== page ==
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Tuesday, 3 September, 2002, 12:35 GMT 13:35 UK
Q&A: Wales' Technium future
The Welsh Development Agency's latest Technium promises jobs for opto-electronics workers.

BBC News Online explains what the network of business development facilities will do for Wales.

What is a Technium?

With Welsh Assembly support, the Welsh Development Agency (WDA) is building six centres of excellence around the country for specific sectors of the technology industry.

The agency calls it "a new world-class commercial concept that is set to strengthen Wales as an innovative destination for knowledge based businesses" and the ultimate hope is to create hundreds of spin-off jobs.

The 47m network's aim is to group together fledgling start-ups, entrepreneurs from universities, researchers and developers and industrial market leaders at each site.

Under one roof, Technium tenants will get office space, business support, fast telecom links and venture finance in a series of mini Silicon Valleys.

With help from public sector experts at the WDA and access to Wales' 12,000 annual technology graduates, new companies hope to develop innovative new products destined for the private sector market.

Those companies may eventually leave the facilities as they mature commercially and grow out of the space.

Where do the Techniums come from?

The first centre grew from a WDA partnership at the Innovation Centre at University of Wales, Swansea, in 1986.

It graduated to flagship Technium Swansea status at a purpose-built 2m facility to house general technology at Swansea's Prince of Wales Dock in 2000.

It is now let to 12 growing technology firms, including California-based electronics producer and Hewlett-Packard supplier Agilent and digital media design house s8080, whose clients number Tesco and 20th Century Fox.

Upon its success, the WDA decided in October 2001 to roll out five more centres nationwide in an effort to kick-start hi-tech innovation in Wales' economy.

Where are the rest of the centres?

AutoTechnium, for performance engineering and motorsport, is already working from Pembrey Circuit in Carmarthenshire and an 18-acre research site at for 15 new companies Llanelli, where several car components manufacturers employ hundreds.

The aim is to advance specialist motor racing technology using students of Swansea Institute for Higher Education's motorsport engineering course.

The 9.7m MediaTechnium, for budding digital media professionals, is operating from the historic Gelli Aur stately home near Llandeilo, Carmarthenshire.

BioTechnium for the potentially lucrative biotechnology sector will work from the National Botanic Gardens of Wales at Llanarthne, Carmarthenshire.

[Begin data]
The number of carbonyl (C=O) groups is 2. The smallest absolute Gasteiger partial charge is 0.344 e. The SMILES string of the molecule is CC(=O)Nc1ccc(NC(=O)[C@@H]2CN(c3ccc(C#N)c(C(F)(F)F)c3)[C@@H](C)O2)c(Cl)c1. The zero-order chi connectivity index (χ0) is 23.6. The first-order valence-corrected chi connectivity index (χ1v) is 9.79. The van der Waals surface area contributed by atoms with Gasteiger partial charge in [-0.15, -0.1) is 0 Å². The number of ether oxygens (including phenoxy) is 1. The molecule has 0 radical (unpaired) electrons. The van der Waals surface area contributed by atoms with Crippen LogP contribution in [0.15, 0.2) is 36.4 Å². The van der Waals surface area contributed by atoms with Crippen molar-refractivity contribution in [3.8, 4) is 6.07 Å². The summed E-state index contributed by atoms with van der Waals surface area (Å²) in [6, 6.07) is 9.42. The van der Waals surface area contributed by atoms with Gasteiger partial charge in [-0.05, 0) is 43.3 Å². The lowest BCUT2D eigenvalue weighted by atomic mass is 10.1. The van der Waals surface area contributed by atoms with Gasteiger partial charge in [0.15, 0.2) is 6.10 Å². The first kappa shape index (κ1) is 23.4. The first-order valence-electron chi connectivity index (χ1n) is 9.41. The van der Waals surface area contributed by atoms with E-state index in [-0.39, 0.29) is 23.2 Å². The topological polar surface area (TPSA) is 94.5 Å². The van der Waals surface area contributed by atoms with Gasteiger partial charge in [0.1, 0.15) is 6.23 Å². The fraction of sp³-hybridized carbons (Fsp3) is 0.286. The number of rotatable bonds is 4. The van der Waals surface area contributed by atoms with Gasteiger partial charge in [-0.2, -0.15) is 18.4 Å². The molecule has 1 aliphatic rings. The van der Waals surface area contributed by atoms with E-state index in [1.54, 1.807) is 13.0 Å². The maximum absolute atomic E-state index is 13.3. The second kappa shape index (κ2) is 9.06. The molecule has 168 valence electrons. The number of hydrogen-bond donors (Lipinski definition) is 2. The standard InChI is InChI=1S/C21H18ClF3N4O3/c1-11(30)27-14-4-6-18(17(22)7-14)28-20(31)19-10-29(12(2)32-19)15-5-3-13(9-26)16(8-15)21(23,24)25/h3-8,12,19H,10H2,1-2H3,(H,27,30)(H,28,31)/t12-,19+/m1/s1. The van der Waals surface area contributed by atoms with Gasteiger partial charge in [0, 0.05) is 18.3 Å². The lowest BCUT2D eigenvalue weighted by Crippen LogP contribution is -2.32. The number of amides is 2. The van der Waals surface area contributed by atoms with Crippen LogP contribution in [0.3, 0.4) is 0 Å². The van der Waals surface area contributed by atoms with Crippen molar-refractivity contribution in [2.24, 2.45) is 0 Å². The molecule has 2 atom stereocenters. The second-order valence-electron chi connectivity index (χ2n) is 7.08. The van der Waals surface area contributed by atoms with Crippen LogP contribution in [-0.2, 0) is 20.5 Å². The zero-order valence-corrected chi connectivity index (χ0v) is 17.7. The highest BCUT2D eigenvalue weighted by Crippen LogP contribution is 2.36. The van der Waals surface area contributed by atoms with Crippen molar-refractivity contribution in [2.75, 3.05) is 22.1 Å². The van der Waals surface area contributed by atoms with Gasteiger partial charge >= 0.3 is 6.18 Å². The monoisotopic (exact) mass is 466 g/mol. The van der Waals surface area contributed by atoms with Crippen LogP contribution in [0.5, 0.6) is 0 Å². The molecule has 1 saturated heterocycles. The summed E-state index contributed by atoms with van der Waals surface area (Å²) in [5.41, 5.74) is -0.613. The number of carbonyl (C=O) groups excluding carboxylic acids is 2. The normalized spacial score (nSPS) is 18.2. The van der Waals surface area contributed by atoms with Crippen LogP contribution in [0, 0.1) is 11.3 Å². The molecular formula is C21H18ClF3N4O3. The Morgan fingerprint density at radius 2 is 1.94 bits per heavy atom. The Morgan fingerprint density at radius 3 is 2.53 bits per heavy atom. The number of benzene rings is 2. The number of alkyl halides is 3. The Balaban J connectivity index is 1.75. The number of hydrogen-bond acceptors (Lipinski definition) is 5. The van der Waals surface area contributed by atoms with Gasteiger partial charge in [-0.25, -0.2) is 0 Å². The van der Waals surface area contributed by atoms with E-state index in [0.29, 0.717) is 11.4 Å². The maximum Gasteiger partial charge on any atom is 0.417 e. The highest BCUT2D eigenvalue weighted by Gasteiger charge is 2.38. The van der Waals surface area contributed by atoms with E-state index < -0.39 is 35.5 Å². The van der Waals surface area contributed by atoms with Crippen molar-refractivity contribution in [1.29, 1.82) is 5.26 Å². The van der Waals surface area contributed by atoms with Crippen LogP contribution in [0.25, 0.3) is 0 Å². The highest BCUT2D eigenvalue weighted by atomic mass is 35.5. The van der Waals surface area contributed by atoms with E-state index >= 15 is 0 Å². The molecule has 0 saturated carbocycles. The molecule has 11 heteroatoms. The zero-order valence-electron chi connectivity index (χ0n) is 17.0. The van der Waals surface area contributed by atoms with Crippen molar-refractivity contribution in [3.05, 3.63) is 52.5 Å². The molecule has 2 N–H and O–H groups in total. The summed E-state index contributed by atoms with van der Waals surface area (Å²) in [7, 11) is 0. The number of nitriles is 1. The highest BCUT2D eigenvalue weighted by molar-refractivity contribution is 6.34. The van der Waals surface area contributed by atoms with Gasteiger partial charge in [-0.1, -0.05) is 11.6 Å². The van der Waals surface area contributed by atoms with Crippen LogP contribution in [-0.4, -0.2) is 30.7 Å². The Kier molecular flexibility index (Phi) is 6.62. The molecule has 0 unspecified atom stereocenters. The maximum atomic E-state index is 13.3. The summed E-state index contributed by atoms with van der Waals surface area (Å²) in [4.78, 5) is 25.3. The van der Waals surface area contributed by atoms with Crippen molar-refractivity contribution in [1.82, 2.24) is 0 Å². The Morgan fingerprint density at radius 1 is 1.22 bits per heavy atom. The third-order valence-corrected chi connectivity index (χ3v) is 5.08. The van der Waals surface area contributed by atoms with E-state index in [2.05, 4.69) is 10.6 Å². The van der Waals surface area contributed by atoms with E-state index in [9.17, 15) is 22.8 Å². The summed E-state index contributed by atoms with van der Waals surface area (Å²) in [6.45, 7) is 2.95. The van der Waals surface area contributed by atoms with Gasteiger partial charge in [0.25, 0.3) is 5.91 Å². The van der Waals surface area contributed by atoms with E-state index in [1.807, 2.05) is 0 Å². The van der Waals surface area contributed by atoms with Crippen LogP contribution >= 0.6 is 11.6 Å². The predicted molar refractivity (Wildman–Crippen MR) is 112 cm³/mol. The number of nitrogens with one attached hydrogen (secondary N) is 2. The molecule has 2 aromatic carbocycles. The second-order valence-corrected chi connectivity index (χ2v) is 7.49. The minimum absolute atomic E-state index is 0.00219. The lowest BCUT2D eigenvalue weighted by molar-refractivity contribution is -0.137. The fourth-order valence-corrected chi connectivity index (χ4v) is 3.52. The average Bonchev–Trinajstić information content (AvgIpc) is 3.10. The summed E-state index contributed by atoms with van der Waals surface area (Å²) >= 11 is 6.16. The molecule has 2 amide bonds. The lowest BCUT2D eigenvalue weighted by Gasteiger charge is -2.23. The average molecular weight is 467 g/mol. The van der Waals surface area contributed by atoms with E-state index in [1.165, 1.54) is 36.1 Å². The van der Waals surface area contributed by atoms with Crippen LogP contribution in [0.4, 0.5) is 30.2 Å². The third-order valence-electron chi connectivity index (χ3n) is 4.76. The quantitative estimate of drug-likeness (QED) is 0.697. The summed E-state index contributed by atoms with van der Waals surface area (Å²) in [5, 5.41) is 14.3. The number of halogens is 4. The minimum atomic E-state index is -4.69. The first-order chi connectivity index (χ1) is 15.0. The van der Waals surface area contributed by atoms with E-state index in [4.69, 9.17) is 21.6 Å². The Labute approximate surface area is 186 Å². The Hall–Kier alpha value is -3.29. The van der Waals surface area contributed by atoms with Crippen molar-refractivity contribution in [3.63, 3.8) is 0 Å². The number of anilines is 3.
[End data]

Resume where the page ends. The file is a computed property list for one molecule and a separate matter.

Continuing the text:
DigitalTechnium and a second Technium flagship will be based at Swansea and the 15m OpTIC Technium for north Wales' opto-electronics industry will open at St Asaph, Denbighshire, in 2003.

Will the idea work for Wales?

The whole concept is radically different from the WDA inward investment strategy of the last two decades, which attracted foreign employers who have since left leaving many unemployed.

Instead, the aim is to generate home-grown talent that stays in Wales. Economic Development Minister Andrew Davies thinks the new OpTIC Technium could create about 300 jobs in an industry which already employs over 2,000 in north Wales.

It focuses on the key "knowledge economy" which now rivals the manufacturing sector and which Welsh Assembly ministers hope can offer a haven to re-trained factory workers as well as technology developers.

Hasn't the bottom fallen out of the technology market?

Many firms in the industries targeted by the Techniums - telecoms, new media, e-commerce - have been bitten by the global economic downturn in technology fortunes and have retreated.

Last year, US optical fibres maker Corning Optical shut its Deeside plant in the same area targeted OpTIC Technium, hitting 436 jobs, blaming "difficult market environment".

But many business analysts see research and development is the way for industry to negotiate tough economic times.

This is exactly what companies housed at Techniums will be going. That means the Welsh Development Agency's plan to build a domestic tech sector with a recession looming will have to pay off if it is not to be regarded as the latest strategic fad.

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